Kara Salazar, sustainable communities Extension specialist with IISG, led that visioning session workshop using a complex, web-based planning tool, Tipping Points and Indicators. The tool is a collaboration of 22 scientists and nine institutions. It compiles research from around the Great Lakes that identifies impacts on water quality from multiple land uses—agriculture and urban—in various locations, particularly near lakes and streams.
Tipping Points uses data to help communities and planners understand how close their watershed is to ecological thresholds and what the watershed will look like if land-use decisions continue on the same course. Cross a tipping point, and you risk not being able to rehabilitate an impacted region.
Peoria Innovation Team members, from left, project managers Kathryn Shackelford and Kate Green and director Anthony Corso along the Illinois River
Before this Peoria project, Tipping Points had not been used on such a heavily urbanized location. Purdue PhD student Jingqiu Chen studied the impacts urbanization has on water quality and developed an additional modeling tool specifically based on Peoria’s stormwater issues. The tool’s ultimate goal is to help communities determine the best way possible—ecologically and economically—to maintain and restore healthy water conditions.
“Peoria has an issue they’re trying to resolve and there are very costly solutions to it, but we’re helping them explore alternatives that are less costly and would provide other environmental benefits as well,” said Dr. Bernie Engle, Purdue department head of Agricultural and Biological Engineering leading the project with Jingqiu Chen.
One way to do that is green infrastructure, which can include parks and open spaces, or installing more porous surfaces. Each of those choices will have positive and negative effects on the community and the goal is to pick the suite that match community values.
The city’s goal is to resolve its problem with 100 percent green infrastructure. If the plan is successful, Peoria would be the first in the nation.
Tipping Points is helping Peoria figure out not only what environmental variables need attention, but how to go about choosing among the many green infrastructure options. The program is so targeted, it can, for instance, even help a community like Peoria set aside land for agritourism or rehabilitate wildlife populations.
Peoria will be getting lots of help along the way. University of Illinois Extension and Illinois Water Resources Center will offer guidance to the city to do its part in addressing the state’s ongoing nutrient loss reduction strategy as well as provide education opportunities.
“We plan to help residents of all ages learn how to manage stormwater in a different way by showing them what they can do—even in their own homes,” said Eliana Brown, IISG stormwater specialist. “They have an opportunity to be part of the stormwater solution that will help protect the Illinois River.”
This story appears in the latest edition of The Helm.
Illinois-Indiana Sea Grant is a part of University of Illinois Extension.
The bacteria living in these long, narrow trenches remove nitrogen carried through farm tile lines through a process known as denitrificaiton. The result is an average annual nitrogen reduction of 25 percent for roughly 10 years—and with minimal maintenance for the farmer.
But don’t just take our word for it. Hear what University of Illinois researchers Mark David and Laura Christianson had to say about this conservation agriculture practice this video.
The Gulf of Mexico dead zone was the topic of discussion by government officials and non-profit organization representatives from across the Mississippi River Basin in Alton, IL last week. Our own Michael Brennan and Lisa Merrifield were among those in the room and wrote in to share their impressions of the meeting.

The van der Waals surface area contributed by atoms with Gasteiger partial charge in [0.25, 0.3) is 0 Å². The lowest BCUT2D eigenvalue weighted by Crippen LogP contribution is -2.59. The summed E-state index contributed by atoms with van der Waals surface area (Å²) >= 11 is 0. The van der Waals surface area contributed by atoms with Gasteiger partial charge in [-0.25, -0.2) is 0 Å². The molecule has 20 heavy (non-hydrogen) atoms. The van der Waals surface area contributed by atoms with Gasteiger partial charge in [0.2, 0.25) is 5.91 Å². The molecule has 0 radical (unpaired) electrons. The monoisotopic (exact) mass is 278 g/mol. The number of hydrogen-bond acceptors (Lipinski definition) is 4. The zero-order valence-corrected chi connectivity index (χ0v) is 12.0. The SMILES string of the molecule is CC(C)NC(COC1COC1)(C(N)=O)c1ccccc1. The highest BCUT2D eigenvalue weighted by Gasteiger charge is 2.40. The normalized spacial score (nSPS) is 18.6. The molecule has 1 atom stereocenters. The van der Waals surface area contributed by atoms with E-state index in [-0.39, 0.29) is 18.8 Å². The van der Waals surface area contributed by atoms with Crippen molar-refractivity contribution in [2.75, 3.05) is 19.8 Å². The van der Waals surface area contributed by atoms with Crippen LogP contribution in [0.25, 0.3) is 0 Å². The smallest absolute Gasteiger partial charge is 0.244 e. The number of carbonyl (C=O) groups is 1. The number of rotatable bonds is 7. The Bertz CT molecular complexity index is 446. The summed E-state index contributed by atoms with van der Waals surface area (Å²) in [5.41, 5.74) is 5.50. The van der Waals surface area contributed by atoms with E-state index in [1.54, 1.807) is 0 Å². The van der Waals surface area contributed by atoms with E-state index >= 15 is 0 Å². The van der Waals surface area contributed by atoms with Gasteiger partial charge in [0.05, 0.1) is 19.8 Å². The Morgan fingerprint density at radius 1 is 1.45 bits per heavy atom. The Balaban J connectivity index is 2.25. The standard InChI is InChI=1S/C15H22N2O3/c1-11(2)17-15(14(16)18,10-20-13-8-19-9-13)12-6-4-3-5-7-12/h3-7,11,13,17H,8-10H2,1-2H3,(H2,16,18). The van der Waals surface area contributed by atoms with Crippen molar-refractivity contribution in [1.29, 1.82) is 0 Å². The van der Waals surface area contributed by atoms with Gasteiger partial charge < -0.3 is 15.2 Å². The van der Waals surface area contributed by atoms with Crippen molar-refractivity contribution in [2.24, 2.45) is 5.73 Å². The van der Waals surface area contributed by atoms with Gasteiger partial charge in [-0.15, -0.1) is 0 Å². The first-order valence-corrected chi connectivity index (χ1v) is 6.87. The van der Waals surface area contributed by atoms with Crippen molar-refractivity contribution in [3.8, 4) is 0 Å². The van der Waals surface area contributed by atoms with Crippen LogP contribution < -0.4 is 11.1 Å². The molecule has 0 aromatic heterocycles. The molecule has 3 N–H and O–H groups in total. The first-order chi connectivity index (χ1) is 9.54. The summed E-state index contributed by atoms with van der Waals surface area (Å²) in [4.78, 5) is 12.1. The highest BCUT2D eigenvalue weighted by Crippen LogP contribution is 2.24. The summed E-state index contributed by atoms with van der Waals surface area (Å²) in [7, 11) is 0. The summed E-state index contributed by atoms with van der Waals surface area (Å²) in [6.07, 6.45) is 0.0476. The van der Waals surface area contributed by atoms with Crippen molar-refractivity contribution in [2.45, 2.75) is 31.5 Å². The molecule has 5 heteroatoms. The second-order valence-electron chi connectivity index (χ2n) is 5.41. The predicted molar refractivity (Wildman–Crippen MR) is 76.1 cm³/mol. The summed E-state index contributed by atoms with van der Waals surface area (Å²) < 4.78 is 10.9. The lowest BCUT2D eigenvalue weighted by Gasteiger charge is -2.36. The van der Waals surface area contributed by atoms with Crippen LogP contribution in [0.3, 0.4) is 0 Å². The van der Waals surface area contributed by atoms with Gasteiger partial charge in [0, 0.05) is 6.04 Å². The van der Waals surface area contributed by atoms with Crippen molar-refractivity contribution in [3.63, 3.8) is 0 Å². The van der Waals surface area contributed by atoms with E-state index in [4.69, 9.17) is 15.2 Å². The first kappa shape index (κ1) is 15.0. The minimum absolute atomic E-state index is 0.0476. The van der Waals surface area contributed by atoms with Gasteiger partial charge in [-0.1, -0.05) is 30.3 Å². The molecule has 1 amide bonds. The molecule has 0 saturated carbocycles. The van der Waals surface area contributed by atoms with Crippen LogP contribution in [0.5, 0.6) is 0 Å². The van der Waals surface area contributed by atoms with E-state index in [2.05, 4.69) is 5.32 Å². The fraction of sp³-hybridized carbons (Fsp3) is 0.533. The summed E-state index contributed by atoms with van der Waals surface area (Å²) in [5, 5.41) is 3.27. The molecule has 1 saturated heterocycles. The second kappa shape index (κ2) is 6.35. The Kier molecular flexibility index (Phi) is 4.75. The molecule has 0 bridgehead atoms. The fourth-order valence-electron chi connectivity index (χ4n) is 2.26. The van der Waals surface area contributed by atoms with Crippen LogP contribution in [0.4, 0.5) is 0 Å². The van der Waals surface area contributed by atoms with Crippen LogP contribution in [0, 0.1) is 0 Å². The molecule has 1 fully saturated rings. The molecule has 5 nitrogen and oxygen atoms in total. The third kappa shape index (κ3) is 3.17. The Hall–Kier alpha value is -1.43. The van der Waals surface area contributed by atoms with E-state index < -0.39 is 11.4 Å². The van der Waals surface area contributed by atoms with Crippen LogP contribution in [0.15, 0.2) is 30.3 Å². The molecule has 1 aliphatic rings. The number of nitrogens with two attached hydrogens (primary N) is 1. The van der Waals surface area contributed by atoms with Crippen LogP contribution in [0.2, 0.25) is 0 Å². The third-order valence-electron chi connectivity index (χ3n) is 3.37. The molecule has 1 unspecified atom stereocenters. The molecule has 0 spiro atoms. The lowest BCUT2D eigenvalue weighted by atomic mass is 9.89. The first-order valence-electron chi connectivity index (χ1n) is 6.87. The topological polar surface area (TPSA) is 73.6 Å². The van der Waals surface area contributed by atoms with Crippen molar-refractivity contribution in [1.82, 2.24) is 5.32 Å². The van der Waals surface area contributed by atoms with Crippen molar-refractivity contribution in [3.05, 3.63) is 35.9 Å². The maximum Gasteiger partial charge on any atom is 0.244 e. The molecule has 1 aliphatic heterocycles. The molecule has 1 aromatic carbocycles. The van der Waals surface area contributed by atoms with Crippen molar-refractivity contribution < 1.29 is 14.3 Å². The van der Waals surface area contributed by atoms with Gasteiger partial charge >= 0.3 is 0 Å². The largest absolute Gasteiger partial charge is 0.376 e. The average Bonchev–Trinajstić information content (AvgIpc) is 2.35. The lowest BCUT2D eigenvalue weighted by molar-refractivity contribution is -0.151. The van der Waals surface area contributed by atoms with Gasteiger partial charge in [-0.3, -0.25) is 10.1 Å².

But first, Michael brings us up to speed on the reason for the meeting and the group behind it all.
“The hypoxic zone is a seasonal phenomenon in the Gulf region, where sudden outbreaks in algal communities spurred on by excess nitrogen and phosphorus lead to depleted oxygen levels in an area the size of New Jersey. Since it is rain events that wash excess nutrients into the Mississippi River and down to the Gulf, the size of the hypoxic zone varies year-to-year. However, the average annual size has remained unchanged for decades.
“State and federal agencies have been working towards a solution to the Gulf of Mexico dead zone for decades,” he added. “The Hypoxia Task Force, a group consisting of federal and state representatives, was established in 1997 to oversee a unified regional effort to reduce the size of the dead zone. Last week’s event was the group’s fall meeting.”
The day-long meeting touched on a variety of issues, including updates on ongoing efforts to understand the dynamics of the dead zone and to reduce the amount of nutrients carried from farm fields and city streets in stormwater runoff.
“The task force has been doing a lot of modeling exercises to determine the size and spread of the hypoxic zone,” said Lisa. “They are starting to think beyond the basics about how to more accurately characterize the impact of the zone, from biological to social and economic impacts. Many members expressed interest in engaging social scientists as they think about future strategies.”
“My main purpose for being there was to hear about the Illinois Nutrient Loss Reduction Strategy, which will be released this fall,” Lisa added. The strategy lays out a suite of best management practices for reducing nutrient losses from both point and non-point sources. It was developed by representatives from government agencies, agriculture, and non-profits as well as scientists and wastewater treatment professionals and represents the most comprehensive and integrated approach to date for tackling nutrients in Illinois. Along with the rest of the staff at the Illinois Water Resources Center, Lisa has spent the last year facilitating the development of the state’s nutrient strategy.
As a water quality specialist focused on nutrients in the Mississippi River, the meeting was particularly interesting for Michael.
“The most encouraging part was a hearing from a new organization that has thrown their hat into the ring: the Mississippi River Cities and Towns Initiative. The group consists of 65 mayors of riverfront communities from Minnesota to New Orleans who came together to preserve the local economies that depend on the Mississippi River and improve the integrity and sustainability of the river. They have already begun implementing practices that protect and restore water quality. The city of Grafton, IL, for example, restored a wetland in their community. Wetlands are natural landscape features that facilitate flood water storage, foster native vegetation, and provide valuable habitat for a wide variety of birds and other wildlife.” To learn more about hypoxia in the Gulf of Mexico, visit the task force website.